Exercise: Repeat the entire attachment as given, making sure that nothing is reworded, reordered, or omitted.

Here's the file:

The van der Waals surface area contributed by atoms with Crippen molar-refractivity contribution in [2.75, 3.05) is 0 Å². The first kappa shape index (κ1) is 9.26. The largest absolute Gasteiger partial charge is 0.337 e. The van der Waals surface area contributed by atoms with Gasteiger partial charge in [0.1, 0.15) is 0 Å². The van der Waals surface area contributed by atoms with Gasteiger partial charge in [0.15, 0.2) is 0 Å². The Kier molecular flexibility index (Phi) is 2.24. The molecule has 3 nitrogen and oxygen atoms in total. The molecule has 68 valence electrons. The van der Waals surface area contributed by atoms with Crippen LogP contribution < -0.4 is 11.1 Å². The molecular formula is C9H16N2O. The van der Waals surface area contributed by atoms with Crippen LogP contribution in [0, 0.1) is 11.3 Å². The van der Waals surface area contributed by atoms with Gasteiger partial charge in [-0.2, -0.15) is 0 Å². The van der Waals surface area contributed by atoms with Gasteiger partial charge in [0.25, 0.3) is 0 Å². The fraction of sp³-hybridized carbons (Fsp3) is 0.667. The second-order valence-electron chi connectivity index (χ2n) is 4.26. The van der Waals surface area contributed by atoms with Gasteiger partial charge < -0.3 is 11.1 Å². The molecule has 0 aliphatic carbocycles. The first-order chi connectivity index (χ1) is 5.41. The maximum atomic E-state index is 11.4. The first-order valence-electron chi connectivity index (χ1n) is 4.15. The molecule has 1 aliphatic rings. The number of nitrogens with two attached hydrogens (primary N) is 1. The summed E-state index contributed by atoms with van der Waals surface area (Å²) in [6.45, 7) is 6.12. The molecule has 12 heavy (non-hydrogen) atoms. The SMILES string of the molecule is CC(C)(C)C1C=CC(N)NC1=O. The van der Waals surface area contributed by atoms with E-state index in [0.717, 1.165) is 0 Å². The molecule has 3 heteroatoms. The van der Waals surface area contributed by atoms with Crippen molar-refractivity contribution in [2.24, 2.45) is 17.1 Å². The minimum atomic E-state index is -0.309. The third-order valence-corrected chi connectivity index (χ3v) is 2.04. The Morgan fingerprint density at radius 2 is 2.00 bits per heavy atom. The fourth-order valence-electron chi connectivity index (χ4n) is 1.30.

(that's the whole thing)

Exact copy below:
The van der Waals surface area contributed by atoms with Crippen molar-refractivity contribution in [2.75, 3.05) is 0 Å². The first kappa shape index (κ1) is 9.26. The largest absolute Gasteiger partial charge is 0.337 e. The van der Waals surface area contributed by atoms with Gasteiger partial charge in [0.1, 0.15) is 0 Å². The van der Waals surface area contributed by atoms with Gasteiger partial charge in [0.15, 0.2) is 0 Å². The Kier molecular flexibility index (Phi) is 2.24. The molecule has 3 nitrogen and oxygen atoms in total. The molecule has 68 valence electrons. The van der Waals surface area contributed by atoms with Crippen LogP contribution < -0.4 is 11.1 Å². The molecular formula is C9H16N2O. The van der Waals surface area contributed by atoms with Crippen LogP contribution in [0, 0.1) is 11.3 Å². The van der Waals surface area contributed by atoms with Gasteiger partial charge in [-0.2, -0.15) is 0 Å². The van der Waals surface area contributed by atoms with Gasteiger partial charge in [0.25, 0.3) is 0 Å². The fraction of sp³-hybridized carbons (Fsp3) is 0.667. The second-order valence-electron chi connectivity index (χ2n) is 4.26. The van der Waals surface area contributed by atoms with Gasteiger partial charge < -0.3 is 11.1 Å². The molecule has 0 aliphatic carbocycles. The first-order chi connectivity index (χ1) is 5.41. The maximum atomic E-state index is 11.4. The first-order valence-electron chi connectivity index (χ1n) is 4.15. The molecule has 1 aliphatic rings. The number of nitrogens with two attached hydrogens (primary N) is 1. The summed E-state index contributed by atoms with van der Waals surface area (Å²) in [6.45, 7) is 6.12. The molecule has 12 heavy (non-hydrogen) atoms. The SMILES string of the molecule is CC(C)(C)C1C=CC(N)NC1=O. The van der Waals surface area contributed by atoms with E-state index in [0.717, 1.165) is 0 Å². The molecule has 3 heteroatoms. The van der Waals surface area contributed by atoms with Crippen molar-refractivity contribution in [2.24, 2.45) is 17.1 Å². The minimum atomic E-state index is -0.309. The third-order valence-corrected chi connectivity index (χ3v) is 2.04. The Morgan fingerprint density at radius 2 is 2.00 bits per heavy atom. The fourth-order valence-electron chi connectivity index (χ4n) is 1.30.